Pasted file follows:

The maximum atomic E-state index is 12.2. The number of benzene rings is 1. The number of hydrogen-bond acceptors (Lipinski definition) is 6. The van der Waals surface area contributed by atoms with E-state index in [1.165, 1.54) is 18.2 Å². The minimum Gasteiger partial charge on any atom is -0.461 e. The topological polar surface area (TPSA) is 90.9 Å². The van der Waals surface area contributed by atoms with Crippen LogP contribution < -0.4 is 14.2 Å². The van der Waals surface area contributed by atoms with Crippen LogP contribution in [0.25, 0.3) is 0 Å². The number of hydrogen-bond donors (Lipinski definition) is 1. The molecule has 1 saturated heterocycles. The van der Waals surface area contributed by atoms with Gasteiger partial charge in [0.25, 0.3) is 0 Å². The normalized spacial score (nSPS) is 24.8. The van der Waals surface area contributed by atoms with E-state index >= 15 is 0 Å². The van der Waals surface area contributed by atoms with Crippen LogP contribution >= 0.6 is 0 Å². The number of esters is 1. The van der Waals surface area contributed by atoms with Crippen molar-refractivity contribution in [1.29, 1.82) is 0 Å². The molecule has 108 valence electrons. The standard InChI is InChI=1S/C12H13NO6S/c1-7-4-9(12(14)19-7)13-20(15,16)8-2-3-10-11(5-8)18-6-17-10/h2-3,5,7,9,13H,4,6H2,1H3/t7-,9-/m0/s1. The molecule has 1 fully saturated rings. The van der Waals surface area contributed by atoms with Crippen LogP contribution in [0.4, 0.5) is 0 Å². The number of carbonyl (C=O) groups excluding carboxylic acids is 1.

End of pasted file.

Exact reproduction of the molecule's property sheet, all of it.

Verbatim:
The maximum atomic E-state index is 12.2. The number of benzene rings is 1. The number of hydrogen-bond acceptors (Lipinski definition) is 6. The van der Waals surface area contributed by atoms with E-state index in [1.165, 1.54) is 18.2 Å². The minimum Gasteiger partial charge on any atom is -0.461 e. The topological polar surface area (TPSA) is 90.9 Å². The van der Waals surface area contributed by atoms with Crippen LogP contribution < -0.4 is 14.2 Å². The van der Waals surface area contributed by atoms with Crippen LogP contribution in [0.25, 0.3) is 0 Å². The number of hydrogen-bond donors (Lipinski definition) is 1. The molecule has 1 saturated heterocycles. The van der Waals surface area contributed by atoms with Gasteiger partial charge in [0.25, 0.3) is 0 Å². The normalized spacial score (nSPS) is 24.8. The van der Waals surface area contributed by atoms with E-state index >= 15 is 0 Å². The van der Waals surface area contributed by atoms with Crippen LogP contribution >= 0.6 is 0 Å². The number of esters is 1. The van der Waals surface area contributed by atoms with Crippen molar-refractivity contribution in [1.29, 1.82) is 0 Å². The molecule has 108 valence electrons. The standard InChI is InChI=1S/C12H13NO6S/c1-7-4-9(12(14)19-7)13-20(15,16)8-2-3-10-11(5-8)18-6-17-10/h2-3,5,7,9,13H,4,6H2,1H3/t7-,9-/m0/s1. The molecule has 1 fully saturated rings. The van der Waals surface area contributed by atoms with Crippen LogP contribution in [0.4, 0.5) is 0 Å². The number of carbonyl (C=O) groups excluding carboxylic acids is 1.